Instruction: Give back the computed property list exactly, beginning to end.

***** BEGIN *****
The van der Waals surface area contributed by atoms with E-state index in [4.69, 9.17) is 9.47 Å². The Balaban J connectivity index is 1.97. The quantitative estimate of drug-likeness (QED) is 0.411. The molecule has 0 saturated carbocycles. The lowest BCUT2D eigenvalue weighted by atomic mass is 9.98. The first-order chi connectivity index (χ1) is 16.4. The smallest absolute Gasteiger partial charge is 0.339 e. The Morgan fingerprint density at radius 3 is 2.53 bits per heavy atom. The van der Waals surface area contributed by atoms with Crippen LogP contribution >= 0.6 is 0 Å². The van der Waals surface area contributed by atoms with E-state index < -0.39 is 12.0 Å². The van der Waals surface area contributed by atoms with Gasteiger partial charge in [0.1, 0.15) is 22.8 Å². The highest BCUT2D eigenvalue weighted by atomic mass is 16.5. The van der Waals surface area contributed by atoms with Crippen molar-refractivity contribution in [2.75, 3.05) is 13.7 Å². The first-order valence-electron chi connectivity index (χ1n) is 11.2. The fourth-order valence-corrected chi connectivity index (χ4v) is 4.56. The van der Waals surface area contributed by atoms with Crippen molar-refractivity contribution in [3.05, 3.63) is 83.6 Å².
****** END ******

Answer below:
The van der Waals surface area contributed by atoms with E-state index in [4.69, 9.17) is 9.47 Å². The Balaban J connectivity index is 1.97. The quantitative estimate of drug-likeness (QED) is 0.411. The molecule has 0 saturated carbocycles. The lowest BCUT2D eigenvalue weighted by atomic mass is 9.98. The first-order chi connectivity index (χ1) is 16.4. The smallest absolute Gasteiger partial charge is 0.339 e. The Morgan fingerprint density at radius 3 is 2.53 bits per heavy atom. The van der Waals surface area contributed by atoms with Crippen LogP contribution >= 0.6 is 0 Å². The van der Waals surface area contributed by atoms with E-state index < -0.39 is 12.0 Å². The van der Waals surface area contributed by atoms with Gasteiger partial charge in [0.1, 0.15) is 22.8 Å². The highest BCUT2D eigenvalue weighted by atomic mass is 16.5. The van der Waals surface area contributed by atoms with Crippen molar-refractivity contribution in [2.75, 3.05) is 13.7 Å². The first-order valence-electron chi connectivity index (χ1n) is 11.2. The fourth-order valence-corrected chi connectivity index (χ4v) is 4.56. The van der Waals surface area contributed by atoms with Crippen molar-refractivity contribution in [3.05, 3.63) is 83.6 Å².